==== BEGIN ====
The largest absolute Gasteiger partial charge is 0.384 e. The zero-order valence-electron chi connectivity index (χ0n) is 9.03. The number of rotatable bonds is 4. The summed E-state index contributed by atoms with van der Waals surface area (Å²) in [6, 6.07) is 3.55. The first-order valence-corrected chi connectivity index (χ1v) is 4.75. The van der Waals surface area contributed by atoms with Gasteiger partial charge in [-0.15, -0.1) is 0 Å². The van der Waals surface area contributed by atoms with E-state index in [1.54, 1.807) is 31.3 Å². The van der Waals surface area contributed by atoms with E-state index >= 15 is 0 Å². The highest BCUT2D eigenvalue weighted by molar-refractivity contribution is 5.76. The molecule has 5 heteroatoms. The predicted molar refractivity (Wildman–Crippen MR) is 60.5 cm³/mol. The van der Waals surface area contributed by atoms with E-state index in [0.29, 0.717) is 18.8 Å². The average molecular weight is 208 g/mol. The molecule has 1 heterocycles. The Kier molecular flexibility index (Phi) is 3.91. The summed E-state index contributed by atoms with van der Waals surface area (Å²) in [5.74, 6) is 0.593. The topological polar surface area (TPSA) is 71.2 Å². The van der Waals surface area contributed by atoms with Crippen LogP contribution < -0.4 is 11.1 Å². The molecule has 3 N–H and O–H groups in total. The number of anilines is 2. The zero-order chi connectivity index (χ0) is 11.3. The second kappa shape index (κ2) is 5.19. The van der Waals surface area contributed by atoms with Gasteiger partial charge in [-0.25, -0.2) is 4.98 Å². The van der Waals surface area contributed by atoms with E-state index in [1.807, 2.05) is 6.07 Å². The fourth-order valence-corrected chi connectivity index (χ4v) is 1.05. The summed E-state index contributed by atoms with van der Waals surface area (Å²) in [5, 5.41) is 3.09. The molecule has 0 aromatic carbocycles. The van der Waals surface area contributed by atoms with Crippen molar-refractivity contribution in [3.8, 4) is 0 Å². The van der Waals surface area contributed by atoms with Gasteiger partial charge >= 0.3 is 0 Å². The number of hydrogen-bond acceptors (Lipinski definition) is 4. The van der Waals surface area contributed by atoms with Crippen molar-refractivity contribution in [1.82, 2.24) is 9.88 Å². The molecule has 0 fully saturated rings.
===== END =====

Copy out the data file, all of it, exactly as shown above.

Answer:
The largest absolute Gasteiger partial charge is 0.384 e. The zero-order valence-electron chi connectivity index (χ0n) is 9.03. The number of rotatable bonds is 4. The summed E-state index contributed by atoms with van der Waals surface area (Å²) in [6, 6.07) is 3.55. The first-order valence-corrected chi connectivity index (χ1v) is 4.75. The van der Waals surface area contributed by atoms with Gasteiger partial charge in [-0.15, -0.1) is 0 Å². The van der Waals surface area contributed by atoms with E-state index in [1.54, 1.807) is 31.3 Å². The van der Waals surface area contributed by atoms with E-state index >= 15 is 0 Å². The highest BCUT2D eigenvalue weighted by molar-refractivity contribution is 5.76. The molecule has 5 heteroatoms. The predicted molar refractivity (Wildman–Crippen MR) is 60.5 cm³/mol. The van der Waals surface area contributed by atoms with E-state index in [0.29, 0.717) is 18.8 Å². The average molecular weight is 208 g/mol. The molecule has 1 heterocycles. The Kier molecular flexibility index (Phi) is 3.91. The summed E-state index contributed by atoms with van der Waals surface area (Å²) in [5.74, 6) is 0.593. The topological polar surface area (TPSA) is 71.2 Å². The van der Waals surface area contributed by atoms with Crippen LogP contribution < -0.4 is 11.1 Å². The molecule has 3 N–H and O–H groups in total. The number of anilines is 2. The zero-order chi connectivity index (χ0) is 11.3. The second kappa shape index (κ2) is 5.19. The van der Waals surface area contributed by atoms with Gasteiger partial charge in [-0.25, -0.2) is 4.98 Å². The van der Waals surface area contributed by atoms with E-state index in [1.807, 2.05) is 6.07 Å². The fourth-order valence-corrected chi connectivity index (χ4v) is 1.05. The summed E-state index contributed by atoms with van der Waals surface area (Å²) in [5, 5.41) is 3.09. The molecule has 0 aromatic carbocycles. The van der Waals surface area contributed by atoms with Crippen molar-refractivity contribution in [3.8, 4) is 0 Å². The van der Waals surface area contributed by atoms with Gasteiger partial charge >= 0.3 is 0 Å². The number of hydrogen-bond acceptors (Lipinski definition) is 4. The van der Waals surface area contributed by atoms with Crippen molar-refractivity contribution in [1.82, 2.24) is 9.88 Å². The molecule has 0 fully saturated rings.